Campfire Audio's cheapest in-ear monitor is another sonically excellent sounding effort. With unusual, but good looks married together with a fine, expressive sound, the IO do well to differentiate themselves from the competition, but that competition is still pretty tough at this price.
- Uncommon looks
- Excellent build and finish
- Vigorous, well-organised sound
- Quite chunky in smaller ears
- Lack high-end substance
- Ample competition
- Review Price: £299
- Balanced armature driver array
- Silver-plated copper cable
- Aluminium and stainless steel body
The Campfire IO (pronounced ‘eye-oh’) are the Oregon audio brand’s most affordable in-ear monitor yet.
Exactly how bespoke and singular do you want your in-ear headphones? If the thought of dangly white earbuds (wired or wireless) makes you shudder, perhaps you should cast your glance Campfire Audio’s way.
The Portland, Oregon manufacturer has been turning out headphones (almost all in-ear monitors) since the middle of the last decade, and it’s safe to say you’re unlikely to confuse them with any other brand’s designs. The lengths the company goes to in terms of component selection, design, assembly and packaging are considerable, as are the prices it tends to set. If it’s slightly self-conscious ‘authenticity’ you want, Campfire Audio has plenty of it.
The IO is its most affordable in-ear monitor so far. Of course, ‘affordable’ is all relative, and at £299 the IO faces off against a lot of well-regarded alternatives from far more venerable brands. If this money buys you the performance to match the individuality, though, the Campfire Audio IO will be a very welcome (and unusual) alternative.
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Campfire IO design — A in-ear with plenty of flourishes
You might not think there’s much scope for design flourishes where a product as small and functional as an in-ear monitor is concerned, but a glance at the IO let’s you know you’re wrong.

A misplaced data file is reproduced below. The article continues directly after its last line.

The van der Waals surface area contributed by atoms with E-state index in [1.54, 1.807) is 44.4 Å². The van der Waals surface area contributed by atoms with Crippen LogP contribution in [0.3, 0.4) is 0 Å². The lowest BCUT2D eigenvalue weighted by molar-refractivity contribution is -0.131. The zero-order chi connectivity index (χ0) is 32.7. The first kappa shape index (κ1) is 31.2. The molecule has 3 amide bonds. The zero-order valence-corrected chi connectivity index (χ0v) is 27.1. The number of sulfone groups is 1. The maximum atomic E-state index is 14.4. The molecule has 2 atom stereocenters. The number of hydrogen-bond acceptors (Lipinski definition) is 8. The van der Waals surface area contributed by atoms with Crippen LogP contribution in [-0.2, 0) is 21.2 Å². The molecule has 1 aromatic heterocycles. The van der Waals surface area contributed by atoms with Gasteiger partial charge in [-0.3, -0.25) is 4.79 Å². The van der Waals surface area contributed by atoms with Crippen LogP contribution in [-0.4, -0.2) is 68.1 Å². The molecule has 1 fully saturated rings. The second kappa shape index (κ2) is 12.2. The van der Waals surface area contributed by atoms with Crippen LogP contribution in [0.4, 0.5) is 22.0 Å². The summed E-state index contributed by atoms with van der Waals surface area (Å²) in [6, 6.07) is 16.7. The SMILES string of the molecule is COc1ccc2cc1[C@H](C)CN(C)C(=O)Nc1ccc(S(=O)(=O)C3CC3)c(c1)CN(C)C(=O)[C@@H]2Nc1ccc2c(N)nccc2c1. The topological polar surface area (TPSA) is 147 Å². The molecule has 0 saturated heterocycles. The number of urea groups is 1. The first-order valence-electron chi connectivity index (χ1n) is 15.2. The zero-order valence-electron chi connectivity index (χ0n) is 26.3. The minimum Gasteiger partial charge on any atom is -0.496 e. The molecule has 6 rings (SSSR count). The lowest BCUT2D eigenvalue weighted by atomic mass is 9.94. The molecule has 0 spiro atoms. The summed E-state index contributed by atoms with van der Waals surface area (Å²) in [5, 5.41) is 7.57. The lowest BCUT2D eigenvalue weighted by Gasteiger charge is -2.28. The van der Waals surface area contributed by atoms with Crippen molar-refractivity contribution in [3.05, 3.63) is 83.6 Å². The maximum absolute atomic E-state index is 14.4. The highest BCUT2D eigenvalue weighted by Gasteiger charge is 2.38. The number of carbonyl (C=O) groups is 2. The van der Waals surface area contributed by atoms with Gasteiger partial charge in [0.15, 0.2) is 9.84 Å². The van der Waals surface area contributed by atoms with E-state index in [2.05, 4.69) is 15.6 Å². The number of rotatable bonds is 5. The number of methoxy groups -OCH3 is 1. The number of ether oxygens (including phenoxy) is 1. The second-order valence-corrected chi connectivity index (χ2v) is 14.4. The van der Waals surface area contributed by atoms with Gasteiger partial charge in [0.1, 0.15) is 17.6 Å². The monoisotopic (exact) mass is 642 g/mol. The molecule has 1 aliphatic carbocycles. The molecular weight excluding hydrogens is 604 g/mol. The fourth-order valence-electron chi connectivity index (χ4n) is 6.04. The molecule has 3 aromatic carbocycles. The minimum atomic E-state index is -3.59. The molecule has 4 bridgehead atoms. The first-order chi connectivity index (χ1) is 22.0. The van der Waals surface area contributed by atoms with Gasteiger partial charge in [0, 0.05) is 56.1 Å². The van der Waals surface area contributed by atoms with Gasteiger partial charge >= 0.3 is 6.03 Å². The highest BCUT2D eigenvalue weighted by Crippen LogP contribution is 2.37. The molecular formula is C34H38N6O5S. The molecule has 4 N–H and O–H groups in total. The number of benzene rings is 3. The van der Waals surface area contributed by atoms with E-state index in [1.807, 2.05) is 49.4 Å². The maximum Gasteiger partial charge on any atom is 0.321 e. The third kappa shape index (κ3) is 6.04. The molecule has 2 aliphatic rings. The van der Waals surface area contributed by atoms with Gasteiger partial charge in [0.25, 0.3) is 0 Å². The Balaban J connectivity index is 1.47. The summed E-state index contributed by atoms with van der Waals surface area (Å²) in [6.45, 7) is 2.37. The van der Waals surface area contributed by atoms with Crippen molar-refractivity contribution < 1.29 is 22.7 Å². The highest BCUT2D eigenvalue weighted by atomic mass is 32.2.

The multi-faceted, jewel-like body of IO is of machined aluminium, with an anodised finish in ‘garnet’ red. The spout over which the soft silicone ear-tip fits is of stainless steel, and the assembly is held together using gold-plated screws. Even the connectors, which join the silver-plated copper cable to the body, are insulated using beryllium copper.
As a design, it is undeniably chunky and unmistakably Campfire Audio. And for once where in-ear monitors are concerned, there’s no need to use the words ‘plastic’ or ‘injection moulded’ when describing them.
Features — Not much in the way of ‘accoutrements’
In-ear monitors don’t offer a lot of space in which to pile on the features and, sure enough, these Campfire Audios are a honed and focused proposition.
IO uses what Campfire describes as an ‘oversized’ balanced armature array of a subwoofer (the IO has a claimed low-frequency reach of 5Hz, which would be remarkable if it were true), and a tweeter (giving a slightly more likely top-end limit of 22kHz). The tweeter is loaded into the company’s proprietary ‘tuned acoustic expansion chamber’, a 3D-printed arrangement that’s intended to yield the most open, extended high frequencies possible.
This being Campfire Audio, though, the features don’t stop with the IO monitors themselves. Inside the colourful ‘French Paper Company’ packaging (printed locally in Portland, naturally) there’s also the ‘Bordeaux’ zipper case. It’s of leather-covered protective rubber, and lined with faux-wool to protect the finish of the monitors and, of course, it’s hand-made in Portugal in very small batches.
Campfire IO performance — Incredibly talented but with one significant shortcoming
Up to this point, it might be tempting to dismiss the Campfire Audio IO as simply a rather wilful hipster alternative to products from brands who may not employ Portuguese artisans, but have decades of experience where headphones are concerned. It doesn’t take a particularly long listen to IO to realise Campfire Audio is really very serious indeed.